Link to post
Share on other sites
  • 9 months later...
On 6/18/2019 at 5:50 PM, keithb7 said:

Hi folks. It turns out I have a Mopar D54-xxxxx SN engine here. 25” long block. Made in Canada. 4 ½” stroke. Have not had the head off yet but I’d wager its got a 3 ⅜” bore. Netting 228 ci. Likely came from a 1955 Dodge Royal or similar Canadian car. 

 

Most replacement engine parts listings are for American built Mopar engines. I am having trouble locating engine parts lists for my 228. 

 

Internet research tells me Chryco only offered the 25” block. They changed bore and stroke to accomodate power needs for each application. They got the same block down to a 201 ci, and as large as a 265 ci.  I suspect distributor, cap, rotor, points, condenser, stuff may be the same accross the Canadian line up from around 52 to 55 in the 6 cylinder flat head offerings. 

 

Can anyone help with confirming this or straightening me out on this?  For example Bernbaum lists tons of parts for mass produced American Mopar engines. I don’t see parts listed for the Canadian 228 engine. Thanks. 

 

Keith

HI keith -   I don't have a 1955 Dodge Shop Manual or Engineering Manual handy but that engine was used 1st in the 1930s in Desoto and Chrysler,  then came out for the 2nd round in 1949.  I have a 1949 Plymouth Business Coupe that my Great Aunt bought brand new from Wellington Motors in Guelph Ontario Canada. It had a 228 in it.  It was also available in Dodge cars and Dodge /Fargo pickups up to 1955 or 1956.   

 

I will attach you a sheet of the Dodge / Fargo truck manual to should you the bore and stroke etc.

 

But to your question,    the 25 1/2" engines  that are 218 (not the 217 ci 23 1/2" block but the Canadian 25 1/2" engine) 238ci,  250 (some call 251),  and 265 engines

all will have interchangeable  distributor, cap, rotor, points, condensers...   plus many other thing like water pumps.  With the notation that your right in the time frame where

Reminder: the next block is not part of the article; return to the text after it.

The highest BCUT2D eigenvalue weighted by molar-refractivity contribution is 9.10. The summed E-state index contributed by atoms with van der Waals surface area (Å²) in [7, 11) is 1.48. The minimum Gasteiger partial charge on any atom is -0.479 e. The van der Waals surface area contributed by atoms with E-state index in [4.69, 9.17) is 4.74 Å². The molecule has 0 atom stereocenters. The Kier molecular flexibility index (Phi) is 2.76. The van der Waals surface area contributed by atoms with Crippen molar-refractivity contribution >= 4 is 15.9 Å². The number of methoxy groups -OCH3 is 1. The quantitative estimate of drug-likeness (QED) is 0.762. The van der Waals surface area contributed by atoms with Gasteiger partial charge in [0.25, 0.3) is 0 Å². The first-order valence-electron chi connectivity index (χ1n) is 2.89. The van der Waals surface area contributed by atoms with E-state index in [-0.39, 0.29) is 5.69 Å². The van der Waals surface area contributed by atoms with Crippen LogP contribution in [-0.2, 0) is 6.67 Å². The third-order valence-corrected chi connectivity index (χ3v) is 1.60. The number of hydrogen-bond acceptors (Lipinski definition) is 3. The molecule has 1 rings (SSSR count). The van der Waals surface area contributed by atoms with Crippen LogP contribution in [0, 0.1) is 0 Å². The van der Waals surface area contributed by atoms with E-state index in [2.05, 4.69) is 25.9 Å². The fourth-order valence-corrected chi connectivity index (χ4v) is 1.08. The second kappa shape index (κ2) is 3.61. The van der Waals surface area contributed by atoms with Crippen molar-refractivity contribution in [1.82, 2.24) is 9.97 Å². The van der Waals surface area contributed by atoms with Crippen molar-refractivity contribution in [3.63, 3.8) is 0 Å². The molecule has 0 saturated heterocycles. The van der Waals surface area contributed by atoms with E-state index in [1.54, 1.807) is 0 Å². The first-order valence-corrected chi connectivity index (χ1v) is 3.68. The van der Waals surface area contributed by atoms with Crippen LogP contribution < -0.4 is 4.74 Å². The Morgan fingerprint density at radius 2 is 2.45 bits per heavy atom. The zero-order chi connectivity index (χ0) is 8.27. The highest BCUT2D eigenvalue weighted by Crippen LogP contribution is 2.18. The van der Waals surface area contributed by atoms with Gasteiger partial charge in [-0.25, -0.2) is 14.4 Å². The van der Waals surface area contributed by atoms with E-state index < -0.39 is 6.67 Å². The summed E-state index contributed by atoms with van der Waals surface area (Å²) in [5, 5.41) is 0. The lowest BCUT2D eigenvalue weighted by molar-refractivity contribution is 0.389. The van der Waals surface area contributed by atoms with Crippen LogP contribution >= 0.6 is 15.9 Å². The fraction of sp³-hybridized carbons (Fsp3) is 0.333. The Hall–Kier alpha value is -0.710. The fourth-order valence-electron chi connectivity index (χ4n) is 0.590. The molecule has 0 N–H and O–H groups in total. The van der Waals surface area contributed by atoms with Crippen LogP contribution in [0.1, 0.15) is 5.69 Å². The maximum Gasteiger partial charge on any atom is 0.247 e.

there were internal bypass heads.   Those would have a little bump on the front of the block and head.

 

Happy to help, but I am rarely on this site.   You can get me at fargopickupking@yahoo.com 

 

Tim Kingsbury

 

91432779_646831099489097_2563166835063128064_n.jpg

  • Like 1
Link to post
Share on other sites

Thanks very much @fargopickupking . I appreciate the help. 
 

Since I posted this question I’ve done more research again.. I found a Canadian Mopar service book that covers 1953/54. Looking up specs for D54 engines I had reason to believe my Canadian engine is a 1954 Dodge Regent or similar car engine. 228 cu.  Its defintely 25 ¼” long.  Still no head off yet. But someday I will, and can then confirm bore. 

Link to post
Share on other sites

well towards the back of the head. In pretty much the dead center there is a brass plug.   You can remove that,  put in a straightened coat hanger or welding rod of something, and then us a bar and socket to turn the engine over. Measure the stroke from top dead center to bottom dead center..   4 1/4"  sort of nails it.  You  can also 

check a few thing..  On the oil filler side, of course there is a serial number stamped on the top front corner. A picture of that and I can tell you if its a factory stamp or

was added later when a block was replaced.  then down by the plan close to the oil filler you will see a date code cast into the block.  then at the same level but back

further towards the back of the engine will be a part number.  Not near as important but up higher and usually in front of the oil filler there will be a clock and a shift code in there which will tell us what time of the day was when the block was casted.

 

If I had that it would be easier for me to tell you what you have.    Ther date codes are not in anything close to a standard format.  They were for internal use really.   Here is a 1950 Desoto block which I just happen to have pictures of.  What was interesting about it, was if it was a USA car with the Canadian 25 1/2" engine it would be a 238 ci motor, but this one was  sold in Canada with a Canadian engine and it is a 250 ci motor.  It was a car that had since new been in one family but many had told them the engine was guaranteed a 238.  When I pulled the engine pulled the pan and head, it was standard bore, standard bearings  and 1 under rod bearings.  Add to it the factory stamp (notice they are all in a perfect line)  which all pointed to this was the original engine and never been apart.   It was showing 78,003  miles on the odometer and I am sure that was all original.

 

in the glove box was the maintenance records for the car since brand new, and even had date, number of gallons (then later litres) of gas and what the price was

for every gallon of fuel ever put into it.

 

20171121_123922.jpg

20171121_123945.jpg

20171121_123912.jpg

Link to post
Share on other sites

Create an account or sign in to comment

You need to be a member in order to leave a comment

Create an account

Sign up for a new account in our community. It's easy!

Register a new account

Sign in

Already have an account? Sign in here.

Sign In Now
×
×
  • Create New...